Since then life has taken it’s own twists and turns and while physical travel has been limited, journeys in the kitchen have been plentiful and varied. One night in Bangkok, the next in Kingston. To me, that is the joy of good food. The diversity of flavour and ingredients. The ability to combine elements from one cuisine in another, or to remain culturally pure in the translation of a dish that originated often hundreds of years ago, thousands of miles away.
The Expanded Conversation
Many of my traveled tales have been told here. Some are among the most formative culinary experiences of my life. This week I thought I’d revisit three of those memories here and pay homage to those who generously shared their knowledge and time (though maybe not all their secrets) to educate my adventurous palate and fan the desire to share it with others though a curated collection of stories that bridge several cultures on my home page.
I thank you. Your wisdom made me a better cook. You matter.
Belizean cooks, Phillip Matinez and Amy Migel. Like most working cooks, Amy learned at the knee of her mother and grandmother cooking for her family “there’s nothing I like more” she says, her big eyes earnest, her smile wide “are you going to cook with us?” Oh God. The pressure. “If it’s ok with you I’ll just learn…” “Yeah, that’s ok too… we’ve got lots to teach you” says Amy.
In the heat of the afternoon, with the radio blaring island music they indulge me with recipes representative of Belizean Cuisine and tales from their Garifuna heritage. [click here to read more…]
Johnny Cakes and pineapple jam, plantain, dukunu (Belize style tamale), the difference between rice & beans and beans & rice and the wonders of coconut, which are plentiful and fresh, knocked from the tree, shucked and ground fresh on spot with a torturous looking device bolted to a picnic table and a wicked looking handheld grater that made me fear for fingers.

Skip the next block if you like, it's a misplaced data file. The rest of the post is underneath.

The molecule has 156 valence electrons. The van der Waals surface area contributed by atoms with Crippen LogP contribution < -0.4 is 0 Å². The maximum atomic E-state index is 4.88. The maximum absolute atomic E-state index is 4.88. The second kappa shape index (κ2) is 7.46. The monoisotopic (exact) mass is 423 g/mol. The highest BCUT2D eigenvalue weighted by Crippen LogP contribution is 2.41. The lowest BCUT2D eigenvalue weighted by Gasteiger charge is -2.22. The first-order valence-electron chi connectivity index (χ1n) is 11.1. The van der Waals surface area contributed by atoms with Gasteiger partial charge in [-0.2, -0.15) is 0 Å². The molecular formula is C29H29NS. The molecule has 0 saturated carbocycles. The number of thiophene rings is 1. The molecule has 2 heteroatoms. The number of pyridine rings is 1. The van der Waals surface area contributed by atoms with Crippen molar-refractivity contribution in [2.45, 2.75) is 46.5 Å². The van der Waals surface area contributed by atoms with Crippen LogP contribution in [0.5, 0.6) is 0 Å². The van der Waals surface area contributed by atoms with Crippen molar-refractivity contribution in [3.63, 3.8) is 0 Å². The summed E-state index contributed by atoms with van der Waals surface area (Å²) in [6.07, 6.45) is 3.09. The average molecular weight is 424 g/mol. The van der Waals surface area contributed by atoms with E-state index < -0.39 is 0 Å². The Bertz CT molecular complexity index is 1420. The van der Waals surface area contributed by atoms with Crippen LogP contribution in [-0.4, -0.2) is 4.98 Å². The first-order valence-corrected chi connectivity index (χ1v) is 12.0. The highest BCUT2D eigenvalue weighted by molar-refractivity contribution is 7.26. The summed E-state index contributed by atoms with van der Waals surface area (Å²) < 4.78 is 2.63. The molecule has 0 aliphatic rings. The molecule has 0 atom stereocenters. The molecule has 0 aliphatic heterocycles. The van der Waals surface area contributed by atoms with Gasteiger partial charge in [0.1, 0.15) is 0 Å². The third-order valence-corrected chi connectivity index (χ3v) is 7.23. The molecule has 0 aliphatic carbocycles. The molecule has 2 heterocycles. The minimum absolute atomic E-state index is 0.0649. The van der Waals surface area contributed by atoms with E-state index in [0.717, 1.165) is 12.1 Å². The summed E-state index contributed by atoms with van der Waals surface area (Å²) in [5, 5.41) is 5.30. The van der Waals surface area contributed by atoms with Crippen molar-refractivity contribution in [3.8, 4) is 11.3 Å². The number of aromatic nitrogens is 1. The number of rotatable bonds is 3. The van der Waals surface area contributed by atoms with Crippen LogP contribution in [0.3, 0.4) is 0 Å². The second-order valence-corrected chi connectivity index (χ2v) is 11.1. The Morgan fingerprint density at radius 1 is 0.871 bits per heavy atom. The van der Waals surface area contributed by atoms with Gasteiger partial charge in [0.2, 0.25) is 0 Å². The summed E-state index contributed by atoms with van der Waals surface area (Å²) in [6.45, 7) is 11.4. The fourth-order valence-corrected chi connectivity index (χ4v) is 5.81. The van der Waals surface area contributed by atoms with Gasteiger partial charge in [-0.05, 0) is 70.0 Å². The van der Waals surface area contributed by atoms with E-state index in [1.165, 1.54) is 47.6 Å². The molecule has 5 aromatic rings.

Treasure in Roatan, The Vintage Pearl’s Island Chef
You could not ask for a more passionate Chef than Endy Reyes, with her fringe of shocking pink hair in her black jacket; making her Demi Glaze, at the market early in the morning searching for berries, crimini mushrooms and asparagus in the day’s shipments, stalking the fishermen for the best product. Each dish is a labour of love.
And what’s next for this Island Chef at the Vintage Pearl? What new things tickle her fancy?
“I like the fancy recipes” she says, eyes shining and then quickly adds “but I don’t know a lot of recipes for chicken,” holding the legs of the rabbit she’s prepping for the evening’s service “I know twenty recipes for duck and a fifty ways to do fish but I need more chicken.” [click here to read more…]
Roatan Honduras, True Island Cooking
Mrs. Dolse Conner is an island cook of wide reputation. The cook for 25 years on the Palmetto Bay Plantation, she now cooks for Billy’s clients and has the daily task of cooking for an extended family that exceeds twenty. Four generations under one roof. The laundry hanging to dry under the stilted house is a testament to how busy this woman is in her daily life.
“My Mom is a great woman,” says Billy as we glide across the water on the way to his Mom’s after spectacular wreck snorkel on the shallow reef that rims Roatan “well, I think so but, she my Mom.” [click here to read more…]